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Written by  :  erseN akçay (30)
Written on  :  Aug 24, 2007
Platform  :  DOS
Rating  :  5 Stars5 Stars5 Stars5 Stars5 Stars

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A gaming experience you can never forget

The Good

Prince of Persia had much more than everything you wanted from a platform game, so much that it became a whole different genre. In many ways, this game was way ahead of its time and presented gamers an amazing experience they would never forget.


What strikes you first is the graphics of the game. It is very detailed and colorful. The middle-eastern theme is an exotic theme with lots of possibilities, which makes it a great choice. Unfortunately it is very rare, especially compared to medieval and even far-eastern themes. This theme is very well applied, with so many ornamental designs, pillows and pillars which makes you feel like you are in a One Thousand and One Nights story. The sense of duality in the game, which is first implied by the dungeon levels versus the palace levels is also a good idea to make things more interesting. Also, the semi-isometric view of the levels also make the environment seem much more realistic than that of any other game. Combined with an unforgettable soundtrack which sounds great even with the PC Speaker, the atmosphere, overall, is perfect.

Then you've got the animations. Starting from the very beginning, when you see the prologue, where Jaffar enters and has a conversation with the princess. The detailed animations of her hair, the Vizier's cape, make you feel you're watching a movie.

The realistic animations, aren't just animations. They are also a key element in the realistic gameplay. Most platform games back then had protagonists that barely moved their legs while running, or even jumping. The movement usually didn't even seem to be associated with the running animation. They also jumped in an inhuman manner, many times higher than their heights, and again, barely moving their legs. This was not the case with the Prince. The Prince runs really using his legs, with obvious steps, and jumps like normal people. And the fact the you can know how far he can go with any number of steps or how far you can jump in different situations is a key element in the gameplay. Some distances you can take jumping from where you are and some by making a running jump only.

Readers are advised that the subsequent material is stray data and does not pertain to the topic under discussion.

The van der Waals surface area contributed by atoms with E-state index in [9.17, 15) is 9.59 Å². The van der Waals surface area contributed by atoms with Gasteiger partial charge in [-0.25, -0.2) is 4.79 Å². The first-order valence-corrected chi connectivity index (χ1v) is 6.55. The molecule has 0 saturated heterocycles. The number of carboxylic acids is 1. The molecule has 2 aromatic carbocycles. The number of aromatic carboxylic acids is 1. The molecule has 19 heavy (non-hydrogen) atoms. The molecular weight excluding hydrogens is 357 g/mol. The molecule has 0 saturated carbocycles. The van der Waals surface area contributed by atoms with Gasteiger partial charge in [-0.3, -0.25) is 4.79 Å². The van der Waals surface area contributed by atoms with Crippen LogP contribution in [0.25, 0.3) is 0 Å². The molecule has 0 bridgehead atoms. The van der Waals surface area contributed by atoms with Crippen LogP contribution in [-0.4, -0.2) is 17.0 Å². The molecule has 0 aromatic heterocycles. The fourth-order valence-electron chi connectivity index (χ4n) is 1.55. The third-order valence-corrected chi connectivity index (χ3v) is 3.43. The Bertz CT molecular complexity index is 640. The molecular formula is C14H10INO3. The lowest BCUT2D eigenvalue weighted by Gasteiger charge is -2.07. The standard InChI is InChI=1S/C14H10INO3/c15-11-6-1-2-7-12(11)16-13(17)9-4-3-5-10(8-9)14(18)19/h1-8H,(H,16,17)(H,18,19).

Which brings us to Gameplay:

Controlling the Prince is really simple: You have four movement keys (the arrow keys) and one action button (shift). That's all it takes to make moves that other platform games of the time didn't even have. Using these keys you can run, make a vertical jump, crouch, move one step, take a leap, make a running jump (which took you further than a leap), make a long running jump (which took you a little further, using the action button), climb up or down a ledge, hold on to a ledge, open and close doors (these are done simply by stepping on certain pressure-plates), and drink potions...

The game also has a fighting system, another feature that makes the game way better than other platform games, which usually had a button to shoot a projectile weapon of some kind--even the ones featuring swords as a weapon operated in a similar manner, it just wasn't projectile and instead affected enemies at close range. The Prince of Persia featured a much more realistic sword-fighting, which made the fighting more complicated, but still simple to control. The Prince basically enters "fighting mode" when he encounters an enemy, by drawing his sword. The player has four options: move (forward or backward), attack, parry or sheathe sword (which makes him vulnerable but mobile, until he chooses to draw his sword again).